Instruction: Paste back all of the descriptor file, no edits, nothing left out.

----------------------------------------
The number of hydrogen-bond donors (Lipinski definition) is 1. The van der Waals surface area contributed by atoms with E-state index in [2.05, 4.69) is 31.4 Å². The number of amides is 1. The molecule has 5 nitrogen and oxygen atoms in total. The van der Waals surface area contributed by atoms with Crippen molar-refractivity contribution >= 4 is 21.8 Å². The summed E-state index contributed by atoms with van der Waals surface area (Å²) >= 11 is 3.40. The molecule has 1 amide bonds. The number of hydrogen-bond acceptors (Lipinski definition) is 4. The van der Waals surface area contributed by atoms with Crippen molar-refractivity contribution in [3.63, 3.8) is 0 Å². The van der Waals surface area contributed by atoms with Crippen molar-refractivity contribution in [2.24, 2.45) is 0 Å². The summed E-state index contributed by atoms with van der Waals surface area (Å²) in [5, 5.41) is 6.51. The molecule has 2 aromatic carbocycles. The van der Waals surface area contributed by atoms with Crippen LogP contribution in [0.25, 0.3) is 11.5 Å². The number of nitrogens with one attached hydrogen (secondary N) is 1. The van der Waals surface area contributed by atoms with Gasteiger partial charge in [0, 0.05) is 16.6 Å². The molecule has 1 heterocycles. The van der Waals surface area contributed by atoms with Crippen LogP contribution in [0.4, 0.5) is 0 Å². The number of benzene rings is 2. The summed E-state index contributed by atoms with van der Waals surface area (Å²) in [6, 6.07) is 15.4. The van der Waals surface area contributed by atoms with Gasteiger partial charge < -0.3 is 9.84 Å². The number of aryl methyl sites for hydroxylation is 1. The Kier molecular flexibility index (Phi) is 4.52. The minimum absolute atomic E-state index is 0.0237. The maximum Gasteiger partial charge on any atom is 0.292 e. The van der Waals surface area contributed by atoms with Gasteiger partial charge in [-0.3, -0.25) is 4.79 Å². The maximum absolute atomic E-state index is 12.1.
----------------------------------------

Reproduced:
The number of hydrogen-bond donors (Lipinski definition) is 1. The van der Waals surface area contributed by atoms with E-state index in [2.05, 4.69) is 31.4 Å². The number of amides is 1. The molecule has 5 nitrogen and oxygen atoms in total. The van der Waals surface area contributed by atoms with Crippen molar-refractivity contribution >= 4 is 21.8 Å². The summed E-state index contributed by atoms with van der Waals surface area (Å²) >= 11 is 3.40. The molecule has 1 amide bonds. The number of hydrogen-bond acceptors (Lipinski definition) is 4. The van der Waals surface area contributed by atoms with Crippen molar-refractivity contribution in [3.63, 3.8) is 0 Å². The van der Waals surface area contributed by atoms with Crippen molar-refractivity contribution in [2.24, 2.45) is 0 Å². The summed E-state index contributed by atoms with van der Waals surface area (Å²) in [5, 5.41) is 6.51. The molecule has 2 aromatic carbocycles. The van der Waals surface area contributed by atoms with Crippen LogP contribution in [0.25, 0.3) is 11.5 Å². The number of nitrogens with one attached hydrogen (secondary N) is 1. The van der Waals surface area contributed by atoms with Gasteiger partial charge in [0, 0.05) is 16.6 Å². The molecule has 1 heterocycles. The van der Waals surface area contributed by atoms with Crippen LogP contribution in [0.4, 0.5) is 0 Å². The number of benzene rings is 2. The summed E-state index contributed by atoms with van der Waals surface area (Å²) in [6, 6.07) is 15.4. The van der Waals surface area contributed by atoms with Gasteiger partial charge < -0.3 is 9.84 Å². The number of aryl methyl sites for hydroxylation is 1. The Kier molecular flexibility index (Phi) is 4.52. The minimum absolute atomic E-state index is 0.0237. The maximum Gasteiger partial charge on any atom is 0.292 e. The van der Waals surface area contributed by atoms with Gasteiger partial charge in [-0.3, -0.25) is 4.79 Å². The maximum absolute atomic E-state index is 12.1.